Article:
Monthly Archives: September 2009

Creating Ubuntu VM Instances on a Ganeti Cluster with VMbuilder

Ganeti is open source software from Google to manage a cluster of linux hosts running virtual machines using the Xen or KVM hypervisors.  I was attracted to it because it handled everything from creating new instances to managing network disk mirroring (via DRBD) to help with instance availability.  It even supports migrating a running instance from one host to another with one short command line.  Now that I have it working, its possible to have a new Ubuntu vm running in about 5 minutes, probably less if I don’t need disk mirroring.

That’s the good part, the bad part is that it is developed to run Debian instances on Debian hosts with the Xen hypervisor.  Ok, that’s not the bad part, the bad part is that even though it works with other linux guests and hosts and the with KVM hypervisor, there are a number of hitches and gaps, even when using the Debian-derviced Ubuntu Linux distribution.  I still need to update an earlier post I made on trying to get it to work on Ubuntu to reflect what I finally did to get things working, but I wanted to share a big piece of the work I did.

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Tile Setters, College Professors, and the Future of Higher Education

There are big changes afoot in the world of higher education.  This Washington Post story tries to highlight them by drawing parallels between higher education and the newspaper industry, but I think the analogy falls down quickly.

As many online commentators have pointed out, a good college experience has always involved much more interaction with both the experts (professors) and peers than reading a newspaper.  What most of them miss is that the very fact that they are discussing the article online is a reminder that there may already be reasonable substitutes for those interactions.

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Little Computers

I like low powered computers.  It’s nice to use dedicated hardware for certain functions like file servers, routers, media players, etc.  Dedicated hardware means you don’t have to disrupt other functions to do an upgrade.  It also means that the dedicated hardware can be sized appropriately for the task, which helps avoid wasting energy for systems that are running around the clock.

For these reasons, I’m always on the lookout for hardware options.

VIA’s mini-ITX products have long provided a combination of small size and relatively low power consumption.  I’ve had a second hand motherboard/CPU combo powering my home file server for the last 5 years or so.  And their Pico-ITX boards shrink things down even further.

In the past year or so, Intel has gotten into the act with their low-powered Atom CPUs.  For under $100 you can get a barebones system with a compact case, a low-wattage power supply, a motherboard and an Atom CPU from NewEgg.  Unfortunately, these cheaper Atom systems pair their efficient CPUs with relatively inefficient supporting chipsets that can consume 4x the power of the CPU.  Options are starting to emerge.  Boards with the NVidia ION chipset draw less power and the included GPU can help with playing back 1080p video, but these carry a big price premium. In addition, some time this year, Intel is supposed to be shipping revisions more integrated options that draw less power.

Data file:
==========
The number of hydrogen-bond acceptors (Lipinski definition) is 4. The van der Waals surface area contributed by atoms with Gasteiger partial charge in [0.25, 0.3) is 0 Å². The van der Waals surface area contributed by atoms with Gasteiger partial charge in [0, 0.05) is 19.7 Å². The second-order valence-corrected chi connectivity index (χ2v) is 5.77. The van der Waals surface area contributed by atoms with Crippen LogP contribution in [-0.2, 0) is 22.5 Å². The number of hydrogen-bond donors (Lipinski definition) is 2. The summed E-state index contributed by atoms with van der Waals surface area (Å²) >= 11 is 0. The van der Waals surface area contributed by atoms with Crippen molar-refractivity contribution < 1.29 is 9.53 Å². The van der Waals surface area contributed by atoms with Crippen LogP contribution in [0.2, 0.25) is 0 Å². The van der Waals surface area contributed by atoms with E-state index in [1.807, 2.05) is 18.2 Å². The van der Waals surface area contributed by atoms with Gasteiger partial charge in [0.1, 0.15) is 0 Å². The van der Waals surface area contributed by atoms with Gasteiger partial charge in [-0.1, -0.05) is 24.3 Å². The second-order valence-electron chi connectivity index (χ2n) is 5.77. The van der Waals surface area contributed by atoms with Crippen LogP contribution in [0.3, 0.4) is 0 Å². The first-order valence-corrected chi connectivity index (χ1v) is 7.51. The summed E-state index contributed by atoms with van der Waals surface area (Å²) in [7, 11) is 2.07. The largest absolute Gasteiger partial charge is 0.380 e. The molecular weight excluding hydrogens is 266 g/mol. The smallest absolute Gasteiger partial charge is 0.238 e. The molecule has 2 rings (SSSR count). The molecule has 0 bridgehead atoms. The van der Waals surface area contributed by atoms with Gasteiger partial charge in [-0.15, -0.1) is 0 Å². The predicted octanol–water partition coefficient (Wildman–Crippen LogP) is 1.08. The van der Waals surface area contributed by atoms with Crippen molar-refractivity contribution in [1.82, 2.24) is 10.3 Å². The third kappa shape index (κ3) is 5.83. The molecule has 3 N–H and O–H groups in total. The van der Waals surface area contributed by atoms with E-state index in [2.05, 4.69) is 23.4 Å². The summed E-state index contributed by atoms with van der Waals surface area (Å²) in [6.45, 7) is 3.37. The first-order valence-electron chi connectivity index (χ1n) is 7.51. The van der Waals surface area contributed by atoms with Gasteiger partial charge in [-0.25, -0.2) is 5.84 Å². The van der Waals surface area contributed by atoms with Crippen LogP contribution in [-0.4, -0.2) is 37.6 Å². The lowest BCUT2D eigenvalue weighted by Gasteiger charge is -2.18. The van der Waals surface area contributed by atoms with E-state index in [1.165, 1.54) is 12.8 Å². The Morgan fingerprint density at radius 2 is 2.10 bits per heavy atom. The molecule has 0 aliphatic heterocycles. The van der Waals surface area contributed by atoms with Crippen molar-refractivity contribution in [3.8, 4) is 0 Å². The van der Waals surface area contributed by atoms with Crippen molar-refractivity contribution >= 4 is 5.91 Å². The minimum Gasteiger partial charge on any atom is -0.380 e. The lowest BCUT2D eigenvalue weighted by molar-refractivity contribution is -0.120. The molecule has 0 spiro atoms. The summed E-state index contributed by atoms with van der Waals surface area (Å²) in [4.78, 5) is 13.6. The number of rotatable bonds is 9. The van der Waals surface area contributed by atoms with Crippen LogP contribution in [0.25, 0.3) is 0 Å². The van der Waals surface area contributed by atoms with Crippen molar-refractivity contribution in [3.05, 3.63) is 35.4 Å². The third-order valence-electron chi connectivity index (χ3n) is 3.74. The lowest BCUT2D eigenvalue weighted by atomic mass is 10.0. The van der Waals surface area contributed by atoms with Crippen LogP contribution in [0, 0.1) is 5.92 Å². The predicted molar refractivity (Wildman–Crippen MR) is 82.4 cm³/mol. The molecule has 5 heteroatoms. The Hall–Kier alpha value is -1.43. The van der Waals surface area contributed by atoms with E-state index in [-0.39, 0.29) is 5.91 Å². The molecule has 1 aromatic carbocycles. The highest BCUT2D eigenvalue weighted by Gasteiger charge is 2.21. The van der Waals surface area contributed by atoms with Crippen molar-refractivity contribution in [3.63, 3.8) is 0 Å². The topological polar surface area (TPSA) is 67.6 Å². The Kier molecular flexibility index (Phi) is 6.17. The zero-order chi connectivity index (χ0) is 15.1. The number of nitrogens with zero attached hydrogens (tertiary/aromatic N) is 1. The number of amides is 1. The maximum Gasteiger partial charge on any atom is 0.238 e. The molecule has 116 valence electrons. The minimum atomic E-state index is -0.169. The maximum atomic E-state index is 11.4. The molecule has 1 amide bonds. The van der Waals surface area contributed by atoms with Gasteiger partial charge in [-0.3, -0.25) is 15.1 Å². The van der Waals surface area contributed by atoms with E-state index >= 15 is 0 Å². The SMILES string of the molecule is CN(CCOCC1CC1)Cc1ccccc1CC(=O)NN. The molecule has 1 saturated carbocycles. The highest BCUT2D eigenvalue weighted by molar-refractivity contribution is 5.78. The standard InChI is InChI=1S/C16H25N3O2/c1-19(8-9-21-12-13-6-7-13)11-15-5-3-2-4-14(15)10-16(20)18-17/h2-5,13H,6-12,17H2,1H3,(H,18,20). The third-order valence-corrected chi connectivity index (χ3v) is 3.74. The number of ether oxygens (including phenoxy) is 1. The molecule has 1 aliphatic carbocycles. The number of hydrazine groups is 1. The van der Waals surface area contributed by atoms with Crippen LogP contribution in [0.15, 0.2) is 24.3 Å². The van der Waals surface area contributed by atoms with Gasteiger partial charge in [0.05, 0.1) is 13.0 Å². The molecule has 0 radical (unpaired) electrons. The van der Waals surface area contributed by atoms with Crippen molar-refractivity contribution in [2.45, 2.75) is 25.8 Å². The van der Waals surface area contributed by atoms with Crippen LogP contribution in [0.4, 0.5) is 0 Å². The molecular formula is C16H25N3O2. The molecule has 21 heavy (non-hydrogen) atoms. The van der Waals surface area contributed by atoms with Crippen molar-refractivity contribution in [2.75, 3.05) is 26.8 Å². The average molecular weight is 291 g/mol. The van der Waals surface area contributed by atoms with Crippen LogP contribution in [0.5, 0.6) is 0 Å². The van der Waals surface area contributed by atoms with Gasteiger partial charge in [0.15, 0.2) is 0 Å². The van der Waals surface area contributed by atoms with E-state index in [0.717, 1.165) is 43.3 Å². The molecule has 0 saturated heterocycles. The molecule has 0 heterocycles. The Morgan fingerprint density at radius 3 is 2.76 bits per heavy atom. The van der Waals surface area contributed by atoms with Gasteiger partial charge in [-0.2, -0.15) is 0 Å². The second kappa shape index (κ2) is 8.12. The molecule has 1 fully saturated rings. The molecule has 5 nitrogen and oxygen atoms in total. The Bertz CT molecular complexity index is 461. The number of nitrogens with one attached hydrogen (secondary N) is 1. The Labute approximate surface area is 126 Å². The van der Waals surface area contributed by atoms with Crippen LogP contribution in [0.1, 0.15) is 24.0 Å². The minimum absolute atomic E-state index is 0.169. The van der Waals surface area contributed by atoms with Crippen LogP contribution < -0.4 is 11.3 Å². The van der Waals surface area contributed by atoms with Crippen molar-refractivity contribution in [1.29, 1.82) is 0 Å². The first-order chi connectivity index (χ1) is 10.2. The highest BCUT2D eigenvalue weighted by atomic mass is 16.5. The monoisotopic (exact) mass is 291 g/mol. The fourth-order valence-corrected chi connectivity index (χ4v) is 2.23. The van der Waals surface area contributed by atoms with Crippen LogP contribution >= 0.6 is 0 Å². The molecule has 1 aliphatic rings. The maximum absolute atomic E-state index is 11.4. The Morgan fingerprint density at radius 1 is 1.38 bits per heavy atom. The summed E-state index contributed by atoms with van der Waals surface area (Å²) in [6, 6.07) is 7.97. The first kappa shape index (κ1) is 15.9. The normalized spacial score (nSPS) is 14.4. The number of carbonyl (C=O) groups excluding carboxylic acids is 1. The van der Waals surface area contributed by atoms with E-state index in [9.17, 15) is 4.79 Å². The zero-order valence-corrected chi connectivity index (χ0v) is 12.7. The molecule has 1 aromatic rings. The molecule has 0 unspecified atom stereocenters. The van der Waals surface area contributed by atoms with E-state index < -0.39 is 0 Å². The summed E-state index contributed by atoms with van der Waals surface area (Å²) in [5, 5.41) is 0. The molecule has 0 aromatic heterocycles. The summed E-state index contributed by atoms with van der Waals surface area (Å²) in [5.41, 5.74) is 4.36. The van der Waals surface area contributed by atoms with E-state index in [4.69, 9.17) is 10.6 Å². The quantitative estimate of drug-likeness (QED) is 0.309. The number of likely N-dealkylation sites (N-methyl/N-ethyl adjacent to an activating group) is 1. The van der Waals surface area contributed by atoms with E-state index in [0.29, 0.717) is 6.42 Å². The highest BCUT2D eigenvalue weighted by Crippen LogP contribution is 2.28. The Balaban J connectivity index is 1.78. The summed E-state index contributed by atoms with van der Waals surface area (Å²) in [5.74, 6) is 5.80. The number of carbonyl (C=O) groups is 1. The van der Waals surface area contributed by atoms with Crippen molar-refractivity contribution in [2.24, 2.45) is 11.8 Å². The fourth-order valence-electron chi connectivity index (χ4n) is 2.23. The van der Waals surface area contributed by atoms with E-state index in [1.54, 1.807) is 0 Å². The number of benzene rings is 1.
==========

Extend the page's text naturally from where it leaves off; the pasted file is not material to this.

Right now though, there are some interesting options based on embedded Atom chips.  Fit2-PC sells tiny barebones systems (4″ x 4.5″ x 1.05″) that pair the 1.1GHz Atom z530 with a chipset that includes hardware assisted HD video decoding and uses a max of 8W.  The basic version, with 1GB of memory, room for a laptop hard drive and gigabit ethernet is $245.  Not exactly cheap, but these things are TINY. For another $10 you can add WiFi.  All of them have HDMI for video, and 6 USB ports.

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The Clods Attack RSSCloud

Earlier this summer, Dave Weiner seemed to decide that he wasn’t going to convince anyone else to provide an alternative to Twitter by making RSS more realtime, so he set out to do it himself.  In late July, he described his plans on, and just a few days ago he announced the first client-side implementation in his River2 RSS aggregator and just today, Matt Mullenweg of Automattic announced that all hosted blogs are enabled to give realtime notifications via RSSCloud (there is also an RSSCloud plugin for self-hosted WordPress).

Predictable, this progress has just turned up the volume on the nay-sayers.  Some of their criticisms are reasonable, but once again the Internet reminds me how willing people are to speak with authority that is exceeded only by their ignorance (I leave it to the reader to decide what my arrogance to ignorance ratio is).  I should know better than to wade in and engage with such people, but I did it anyway after seeing some of the comments on one critical post.  Having made the effort, I thought I might as well repost it on my own blog.  The comment that put me over the edge was from someone calling himself “Roger” flinging a criticism of those (Dave Weiner, presumably) who’d failed to learn the lessons of the past:

Roger (not Rogers), as our self-anointed historian, could you please recount the the casualties of the first great RSS aggregator invasion that you think fell in vain?

I remember the fear. I don’t remember much though in the way of casualties. People adjusted the default retry intervals their aggregators shipped with and implemented the client side of Etag’s and proper HTTP HEAD requests, server side software followed suit. The rough edges weren’t fixed overnight, but that was fine, since RSS didn’t take off overnight, and even with Automattic’s support, RSSCloud isn’t going to either.